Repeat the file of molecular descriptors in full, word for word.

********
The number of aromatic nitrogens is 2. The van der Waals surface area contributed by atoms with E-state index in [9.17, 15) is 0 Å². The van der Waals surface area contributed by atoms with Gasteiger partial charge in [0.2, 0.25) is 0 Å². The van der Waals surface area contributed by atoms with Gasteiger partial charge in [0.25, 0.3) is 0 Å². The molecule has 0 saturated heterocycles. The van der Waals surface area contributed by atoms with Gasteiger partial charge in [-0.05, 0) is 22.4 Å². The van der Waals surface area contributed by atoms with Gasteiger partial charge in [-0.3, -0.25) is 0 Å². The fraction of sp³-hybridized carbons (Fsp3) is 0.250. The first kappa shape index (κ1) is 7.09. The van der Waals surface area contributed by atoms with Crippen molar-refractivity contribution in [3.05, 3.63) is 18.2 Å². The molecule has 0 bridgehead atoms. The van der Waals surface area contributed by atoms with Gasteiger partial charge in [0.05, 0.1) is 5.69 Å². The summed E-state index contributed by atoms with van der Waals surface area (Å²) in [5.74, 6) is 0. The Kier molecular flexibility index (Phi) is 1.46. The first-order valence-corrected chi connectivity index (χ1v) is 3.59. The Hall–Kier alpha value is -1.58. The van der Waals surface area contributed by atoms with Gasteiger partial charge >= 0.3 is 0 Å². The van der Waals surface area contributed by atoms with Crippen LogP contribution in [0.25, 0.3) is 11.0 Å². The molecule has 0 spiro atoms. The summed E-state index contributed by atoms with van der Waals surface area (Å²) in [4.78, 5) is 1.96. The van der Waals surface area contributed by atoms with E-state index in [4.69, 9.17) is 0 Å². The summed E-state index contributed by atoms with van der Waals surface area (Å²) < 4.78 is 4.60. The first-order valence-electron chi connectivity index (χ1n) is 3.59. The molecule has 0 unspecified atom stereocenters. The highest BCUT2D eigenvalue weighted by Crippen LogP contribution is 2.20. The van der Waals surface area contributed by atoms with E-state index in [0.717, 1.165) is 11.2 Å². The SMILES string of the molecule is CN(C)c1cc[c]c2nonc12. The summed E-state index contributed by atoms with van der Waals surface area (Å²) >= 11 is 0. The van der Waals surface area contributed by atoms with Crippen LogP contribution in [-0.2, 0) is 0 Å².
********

The number of aromatic nitrogens is 2. The van der Waals surface area contributed by atoms with E-state index in [9.17, 15) is 0 Å². The van der Waals surface area contributed by atoms with Gasteiger partial charge in [0.2, 0.25) is 0 Å². The van der Waals surface area contributed by atoms with Gasteiger partial charge in [0.25, 0.3) is 0 Å². The molecule has 0 saturated heterocycles. The van der Waals surface area contributed by atoms with Gasteiger partial charge in [-0.05, 0) is 22.4 Å². The van der Waals surface area contributed by atoms with Gasteiger partial charge in [-0.3, -0.25) is 0 Å². The fraction of sp³-hybridized carbons (Fsp3) is 0.250. The first kappa shape index (κ1) is 7.09. The van der Waals surface area contributed by atoms with Crippen molar-refractivity contribution in [3.05, 3.63) is 18.2 Å². The molecule has 0 bridgehead atoms. The van der Waals surface area contributed by atoms with Gasteiger partial charge in [0.05, 0.1) is 5.69 Å². The summed E-state index contributed by atoms with van der Waals surface area (Å²) in [5.74, 6) is 0. The Kier molecular flexibility index (Phi) is 1.46. The first-order valence-corrected chi connectivity index (χ1v) is 3.59. The Hall–Kier alpha value is -1.58. The van der Waals surface area contributed by atoms with Gasteiger partial charge >= 0.3 is 0 Å². The van der Waals surface area contributed by atoms with Crippen LogP contribution in [0.25, 0.3) is 11.0 Å². The molecule has 0 spiro atoms. The summed E-state index contributed by atoms with van der Waals surface area (Å²) in [4.78, 5) is 1.96. The van der Waals surface area contributed by atoms with E-state index in [4.69, 9.17) is 0 Å². The summed E-state index contributed by atoms with van der Waals surface area (Å²) < 4.78 is 4.60. The first-order valence-electron chi connectivity index (χ1n) is 3.59. The molecule has 0 unspecified atom stereocenters. The highest BCUT2D eigenvalue weighted by Crippen LogP contribution is 2.20. The van der Waals surface area contributed by atoms with E-state index in [0.717, 1.165) is 11.2 Å². The SMILES string of the molecule is CN(C)c1cc[c]c2nonc12. The summed E-state index contributed by atoms with van der Waals surface area (Å²) >= 11 is 0. The van der Waals surface area contributed by atoms with Crippen LogP contribution in [-0.2, 0) is 0 Å².